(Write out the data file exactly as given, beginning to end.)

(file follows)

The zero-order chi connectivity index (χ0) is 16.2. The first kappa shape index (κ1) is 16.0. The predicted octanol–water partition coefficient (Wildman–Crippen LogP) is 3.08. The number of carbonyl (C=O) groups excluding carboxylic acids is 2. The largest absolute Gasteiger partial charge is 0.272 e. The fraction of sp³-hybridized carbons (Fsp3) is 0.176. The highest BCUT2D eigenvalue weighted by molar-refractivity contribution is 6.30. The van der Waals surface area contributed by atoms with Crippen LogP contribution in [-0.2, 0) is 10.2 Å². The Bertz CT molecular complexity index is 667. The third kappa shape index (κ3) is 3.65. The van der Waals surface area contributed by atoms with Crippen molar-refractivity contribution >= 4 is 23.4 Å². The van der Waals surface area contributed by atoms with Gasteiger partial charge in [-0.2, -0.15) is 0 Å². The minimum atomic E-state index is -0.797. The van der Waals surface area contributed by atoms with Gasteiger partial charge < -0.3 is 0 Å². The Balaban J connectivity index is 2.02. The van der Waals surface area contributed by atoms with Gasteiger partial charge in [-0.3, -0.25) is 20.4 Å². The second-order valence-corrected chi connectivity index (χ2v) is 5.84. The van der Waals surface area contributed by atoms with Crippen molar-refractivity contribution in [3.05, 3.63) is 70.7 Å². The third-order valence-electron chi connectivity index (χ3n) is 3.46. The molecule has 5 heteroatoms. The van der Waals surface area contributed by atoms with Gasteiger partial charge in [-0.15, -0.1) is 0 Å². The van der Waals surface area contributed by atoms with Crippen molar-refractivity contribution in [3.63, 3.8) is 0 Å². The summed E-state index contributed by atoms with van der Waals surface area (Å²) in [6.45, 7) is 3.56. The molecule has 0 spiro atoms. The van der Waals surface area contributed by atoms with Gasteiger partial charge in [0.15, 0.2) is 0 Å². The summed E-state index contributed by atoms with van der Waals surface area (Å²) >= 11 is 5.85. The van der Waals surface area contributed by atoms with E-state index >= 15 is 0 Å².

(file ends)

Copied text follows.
The zero-order chi connectivity index (χ0) is 16.2. The first kappa shape index (κ1) is 16.0. The predicted octanol–water partition coefficient (Wildman–Crippen LogP) is 3.08. The number of carbonyl (C=O) groups excluding carboxylic acids is 2. The largest absolute Gasteiger partial charge is 0.272 e. The fraction of sp³-hybridized carbons (Fsp3) is 0.176. The highest BCUT2D eigenvalue weighted by molar-refractivity contribution is 6.30. The van der Waals surface area contributed by atoms with Crippen LogP contribution in [-0.2, 0) is 10.2 Å². The Bertz CT molecular complexity index is 667. The third kappa shape index (κ3) is 3.65. The van der Waals surface area contributed by atoms with Crippen molar-refractivity contribution >= 4 is 23.4 Å². The van der Waals surface area contributed by atoms with Gasteiger partial charge in [-0.2, -0.15) is 0 Å². The minimum atomic E-state index is -0.797. The van der Waals surface area contributed by atoms with Gasteiger partial charge < -0.3 is 0 Å². The Balaban J connectivity index is 2.02. The van der Waals surface area contributed by atoms with Gasteiger partial charge in [-0.3, -0.25) is 20.4 Å². The second-order valence-corrected chi connectivity index (χ2v) is 5.84. The van der Waals surface area contributed by atoms with Crippen molar-refractivity contribution in [3.05, 3.63) is 70.7 Å². The third-order valence-electron chi connectivity index (χ3n) is 3.46. The molecule has 5 heteroatoms. The van der Waals surface area contributed by atoms with Gasteiger partial charge in [-0.15, -0.1) is 0 Å². The van der Waals surface area contributed by atoms with Crippen molar-refractivity contribution in [3.63, 3.8) is 0 Å². The summed E-state index contributed by atoms with van der Waals surface area (Å²) in [6.45, 7) is 3.56. The molecule has 0 spiro atoms. The van der Waals surface area contributed by atoms with Gasteiger partial charge in [0.15, 0.2) is 0 Å². The summed E-state index contributed by atoms with van der Waals surface area (Å²) >= 11 is 5.85. The van der Waals surface area contributed by atoms with E-state index >= 15 is 0 Å².